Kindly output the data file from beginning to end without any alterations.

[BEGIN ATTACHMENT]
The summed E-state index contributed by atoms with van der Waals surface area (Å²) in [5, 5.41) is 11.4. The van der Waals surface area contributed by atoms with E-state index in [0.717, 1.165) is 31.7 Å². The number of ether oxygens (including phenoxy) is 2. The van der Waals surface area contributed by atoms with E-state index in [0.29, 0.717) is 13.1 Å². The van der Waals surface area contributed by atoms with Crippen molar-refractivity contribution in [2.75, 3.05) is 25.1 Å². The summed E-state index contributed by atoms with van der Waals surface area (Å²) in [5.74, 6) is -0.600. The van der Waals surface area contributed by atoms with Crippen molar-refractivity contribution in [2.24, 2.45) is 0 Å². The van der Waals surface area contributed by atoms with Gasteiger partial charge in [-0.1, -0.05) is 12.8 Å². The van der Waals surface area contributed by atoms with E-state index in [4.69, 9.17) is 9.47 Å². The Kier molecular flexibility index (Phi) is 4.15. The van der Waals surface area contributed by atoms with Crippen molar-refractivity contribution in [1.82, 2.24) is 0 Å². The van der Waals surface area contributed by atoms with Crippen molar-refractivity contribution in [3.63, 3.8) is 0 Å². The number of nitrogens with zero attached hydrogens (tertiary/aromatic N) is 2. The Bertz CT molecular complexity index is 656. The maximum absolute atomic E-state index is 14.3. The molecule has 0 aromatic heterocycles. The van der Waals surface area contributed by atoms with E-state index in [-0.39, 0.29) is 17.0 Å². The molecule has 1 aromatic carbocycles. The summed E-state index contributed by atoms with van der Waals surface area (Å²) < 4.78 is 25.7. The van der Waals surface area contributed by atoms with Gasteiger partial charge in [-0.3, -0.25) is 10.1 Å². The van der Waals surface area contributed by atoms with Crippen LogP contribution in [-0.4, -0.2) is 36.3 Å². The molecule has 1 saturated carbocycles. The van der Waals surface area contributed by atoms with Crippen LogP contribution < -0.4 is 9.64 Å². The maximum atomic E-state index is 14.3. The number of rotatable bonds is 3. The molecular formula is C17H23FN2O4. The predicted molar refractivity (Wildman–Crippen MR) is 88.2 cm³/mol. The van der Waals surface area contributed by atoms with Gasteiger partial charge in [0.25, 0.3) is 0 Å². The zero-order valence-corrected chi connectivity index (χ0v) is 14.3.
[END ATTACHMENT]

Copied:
The summed E-state index contributed by atoms with van der Waals surface area (Å²) in [5, 5.41) is 11.4. The van der Waals surface area contributed by atoms with E-state index in [0.717, 1.165) is 31.7 Å². The number of ether oxygens (including phenoxy) is 2. The van der Waals surface area contributed by atoms with E-state index in [0.29, 0.717) is 13.1 Å². The van der Waals surface area contributed by atoms with Crippen molar-refractivity contribution in [2.75, 3.05) is 25.1 Å². The summed E-state index contributed by atoms with van der Waals surface area (Å²) in [5.74, 6) is -0.600. The van der Waals surface area contributed by atoms with Crippen molar-refractivity contribution in [2.24, 2.45) is 0 Å². The van der Waals surface area contributed by atoms with Gasteiger partial charge in [-0.1, -0.05) is 12.8 Å². The van der Waals surface area contributed by atoms with E-state index in [4.69, 9.17) is 9.47 Å². The Kier molecular flexibility index (Phi) is 4.15. The van der Waals surface area contributed by atoms with Crippen molar-refractivity contribution in [1.82, 2.24) is 0 Å². The van der Waals surface area contributed by atoms with Crippen molar-refractivity contribution in [3.63, 3.8) is 0 Å². The number of nitrogens with zero attached hydrogens (tertiary/aromatic N) is 2. The Bertz CT molecular complexity index is 656. The maximum absolute atomic E-state index is 14.3. The molecule has 0 aromatic heterocycles. The van der Waals surface area contributed by atoms with E-state index in [-0.39, 0.29) is 17.0 Å². The molecule has 1 aromatic carbocycles. The summed E-state index contributed by atoms with van der Waals surface area (Å²) < 4.78 is 25.7. The van der Waals surface area contributed by atoms with Gasteiger partial charge in [-0.3, -0.25) is 10.1 Å². The van der Waals surface area contributed by atoms with Crippen LogP contribution in [-0.4, -0.2) is 36.3 Å². The molecule has 1 saturated carbocycles. The van der Waals surface area contributed by atoms with Crippen LogP contribution < -0.4 is 9.64 Å². The maximum atomic E-state index is 14.3. The number of rotatable bonds is 3. The molecular formula is C17H23FN2O4. The predicted molar refractivity (Wildman–Crippen MR) is 88.2 cm³/mol. The van der Waals surface area contributed by atoms with Gasteiger partial charge in [0.25, 0.3) is 0 Å². The zero-order valence-corrected chi connectivity index (χ0v) is 14.3.